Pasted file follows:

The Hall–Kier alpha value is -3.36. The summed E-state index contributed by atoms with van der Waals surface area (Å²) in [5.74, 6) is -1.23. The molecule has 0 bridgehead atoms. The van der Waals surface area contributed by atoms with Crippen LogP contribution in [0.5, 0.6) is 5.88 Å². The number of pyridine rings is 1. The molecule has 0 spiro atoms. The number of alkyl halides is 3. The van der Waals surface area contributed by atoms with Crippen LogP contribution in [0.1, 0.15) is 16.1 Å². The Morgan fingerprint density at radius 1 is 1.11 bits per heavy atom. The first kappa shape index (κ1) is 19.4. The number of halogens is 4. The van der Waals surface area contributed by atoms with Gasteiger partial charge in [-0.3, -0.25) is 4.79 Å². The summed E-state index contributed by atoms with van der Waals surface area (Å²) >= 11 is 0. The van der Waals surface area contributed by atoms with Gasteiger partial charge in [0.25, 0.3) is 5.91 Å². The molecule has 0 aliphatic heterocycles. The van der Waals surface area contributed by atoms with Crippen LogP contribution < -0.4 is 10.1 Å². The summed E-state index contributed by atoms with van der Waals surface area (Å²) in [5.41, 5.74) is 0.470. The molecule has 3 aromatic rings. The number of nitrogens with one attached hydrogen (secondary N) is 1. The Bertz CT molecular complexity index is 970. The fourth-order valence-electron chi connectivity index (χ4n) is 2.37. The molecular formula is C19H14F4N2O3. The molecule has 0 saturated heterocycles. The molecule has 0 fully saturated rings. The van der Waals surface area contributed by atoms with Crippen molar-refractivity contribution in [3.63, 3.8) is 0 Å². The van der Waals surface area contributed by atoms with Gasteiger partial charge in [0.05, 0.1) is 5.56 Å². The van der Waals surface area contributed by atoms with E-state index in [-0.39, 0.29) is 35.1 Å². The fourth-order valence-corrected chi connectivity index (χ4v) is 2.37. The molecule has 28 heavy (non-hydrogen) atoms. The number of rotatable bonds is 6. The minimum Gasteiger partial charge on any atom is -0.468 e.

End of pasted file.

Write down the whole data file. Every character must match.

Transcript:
The Hall–Kier alpha value is -3.36. The summed E-state index contributed by atoms with van der Waals surface area (Å²) in [5.74, 6) is -1.23. The molecule has 0 bridgehead atoms. The van der Waals surface area contributed by atoms with Crippen LogP contribution in [0.5, 0.6) is 5.88 Å². The number of pyridine rings is 1. The molecule has 0 spiro atoms. The number of alkyl halides is 3. The van der Waals surface area contributed by atoms with Crippen LogP contribution in [0.1, 0.15) is 16.1 Å². The Morgan fingerprint density at radius 1 is 1.11 bits per heavy atom. The first kappa shape index (κ1) is 19.4. The number of halogens is 4. The van der Waals surface area contributed by atoms with Gasteiger partial charge in [-0.3, -0.25) is 4.79 Å². The summed E-state index contributed by atoms with van der Waals surface area (Å²) >= 11 is 0. The van der Waals surface area contributed by atoms with Gasteiger partial charge in [0.25, 0.3) is 5.91 Å². The molecule has 0 aliphatic heterocycles. The van der Waals surface area contributed by atoms with Crippen LogP contribution < -0.4 is 10.1 Å². The summed E-state index contributed by atoms with van der Waals surface area (Å²) in [5.41, 5.74) is 0.470. The molecule has 3 aromatic rings. The number of nitrogens with one attached hydrogen (secondary N) is 1. The Bertz CT molecular complexity index is 970. The fourth-order valence-electron chi connectivity index (χ4n) is 2.37. The molecular formula is C19H14F4N2O3. The molecule has 0 saturated heterocycles. The molecule has 0 fully saturated rings. The van der Waals surface area contributed by atoms with Crippen molar-refractivity contribution in [3.63, 3.8) is 0 Å². The van der Waals surface area contributed by atoms with Gasteiger partial charge in [0.05, 0.1) is 5.56 Å². The van der Waals surface area contributed by atoms with E-state index in [-0.39, 0.29) is 35.1 Å². The fourth-order valence-corrected chi connectivity index (χ4v) is 2.37. The molecule has 28 heavy (non-hydrogen) atoms. The number of rotatable bonds is 6. The minimum Gasteiger partial charge on any atom is -0.468 e.